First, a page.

Calls for Papers (special): International Journal of Service Science, Management, Engineering, and Technology (IJSSMET)

Special Issue On: Service Innovation and Marketing in Emerging Markets

Submission Due Date

Guest Editors
Dr. Pankaj Deshwal
Assistant Professor
Division of Management
Netaji Subhas Institute of Technology, University of Delhi, India

Dr. Umang Soni
Assistant Professor
MPAE Division
Netaji Subhas Institute of Technology, University of Delhi, India

Dr. Belem Barbosa
Institute of Accounting and Administration (ISCA-UA)
University of Aveiro, Aveiro, Portugal

Dr. Beata Gotwald
Assistant Professor
Faculty of Management
University of Lodz, Lodz, Poland

The concept of service Innovation was first discussed in Miles (1993) and has been developed in the past two decades. It is used to refer to many things. These include but not limited to:
1. Innovation in services, in service products – new or improved service products (commodities or public services). Often this is contrasted with “technological innovation”, though service products can have technological elements. This sense of service innovation is closely related to service design and "new service development".
2. Innovation in service processes – new or improved ways of designing and producing services. This may include innovation in service delivery systems, though often this will be regarded instead as a service product innovation. The innovation of this sort may be technological, technique- or expertise-based, or a matter of work organization (e.g. restructuring work between professionals and paraprofessionals).
3. Innovation in service firms, organizations, and industries – organizational innovations, as well as a service product and process innovations, and the management of innovation processes, within service organizations.
Many kinds of literature on what makes for successful innovations of this kind comes from the New Service Development research field. Service design practitioners have also extensively discussed the features of effective service products and experiences. One of the key aspects of many service activities is the high involvement of the client/customer/user in the production of the final service. Without this co-production (i.e. interactivity of service production), the service would often not be created. This co-production, together with the intangibility of many service products, causes service innovation to often take forms rather different from those familiar through studies of innovation in manufacturing. Innovation researchers have, for this reason, stressed that much service innovation is hard to capture in traditional categories like product or process innovation. The co-production process and the interactions between the service provider and the client can also form the focus of innovation. A growing number of the professional association have service sections that promote service innovation research, including INFORMS, ISSIP, and others.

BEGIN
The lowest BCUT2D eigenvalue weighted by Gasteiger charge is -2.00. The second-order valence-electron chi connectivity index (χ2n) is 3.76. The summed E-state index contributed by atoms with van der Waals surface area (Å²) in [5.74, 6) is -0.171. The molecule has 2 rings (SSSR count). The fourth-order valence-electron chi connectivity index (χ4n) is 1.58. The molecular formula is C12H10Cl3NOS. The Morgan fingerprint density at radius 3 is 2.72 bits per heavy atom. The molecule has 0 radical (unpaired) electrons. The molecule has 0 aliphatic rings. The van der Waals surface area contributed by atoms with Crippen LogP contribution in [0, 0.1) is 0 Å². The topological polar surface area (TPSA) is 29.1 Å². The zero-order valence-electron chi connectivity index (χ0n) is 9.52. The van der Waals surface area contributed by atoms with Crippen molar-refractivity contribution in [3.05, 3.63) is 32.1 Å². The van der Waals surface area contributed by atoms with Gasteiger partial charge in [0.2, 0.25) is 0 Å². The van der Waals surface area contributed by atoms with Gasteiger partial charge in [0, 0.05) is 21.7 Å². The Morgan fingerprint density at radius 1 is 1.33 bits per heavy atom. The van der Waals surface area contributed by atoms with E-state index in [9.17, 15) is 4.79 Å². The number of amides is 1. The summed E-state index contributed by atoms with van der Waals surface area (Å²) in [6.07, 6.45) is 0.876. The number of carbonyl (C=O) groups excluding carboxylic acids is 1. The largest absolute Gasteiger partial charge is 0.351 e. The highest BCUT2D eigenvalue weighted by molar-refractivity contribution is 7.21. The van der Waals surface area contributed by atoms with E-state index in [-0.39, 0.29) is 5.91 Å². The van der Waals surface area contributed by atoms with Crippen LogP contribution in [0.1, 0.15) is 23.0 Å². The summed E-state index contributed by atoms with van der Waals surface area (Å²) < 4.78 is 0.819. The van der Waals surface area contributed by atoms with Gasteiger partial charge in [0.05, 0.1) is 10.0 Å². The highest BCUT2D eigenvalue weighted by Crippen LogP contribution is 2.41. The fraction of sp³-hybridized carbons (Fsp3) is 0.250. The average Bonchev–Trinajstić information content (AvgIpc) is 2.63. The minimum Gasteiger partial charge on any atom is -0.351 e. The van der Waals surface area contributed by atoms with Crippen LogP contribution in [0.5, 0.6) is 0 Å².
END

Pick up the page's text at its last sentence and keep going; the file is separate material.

The marketing orientation is perhaps the most common orientation used in contemporary marketing. It is a customer-centric approach that involves a firm basing its marketing program on products that suit new consumer tastes. Firms adopting a marketing orientation typically engage in extensive market research to gauge consumer desires, use R&D to develop a product attuned to the revealed information, and then utilize promotion techniques to ensure consumers are aware of the product's existence and the benefits it can deliver.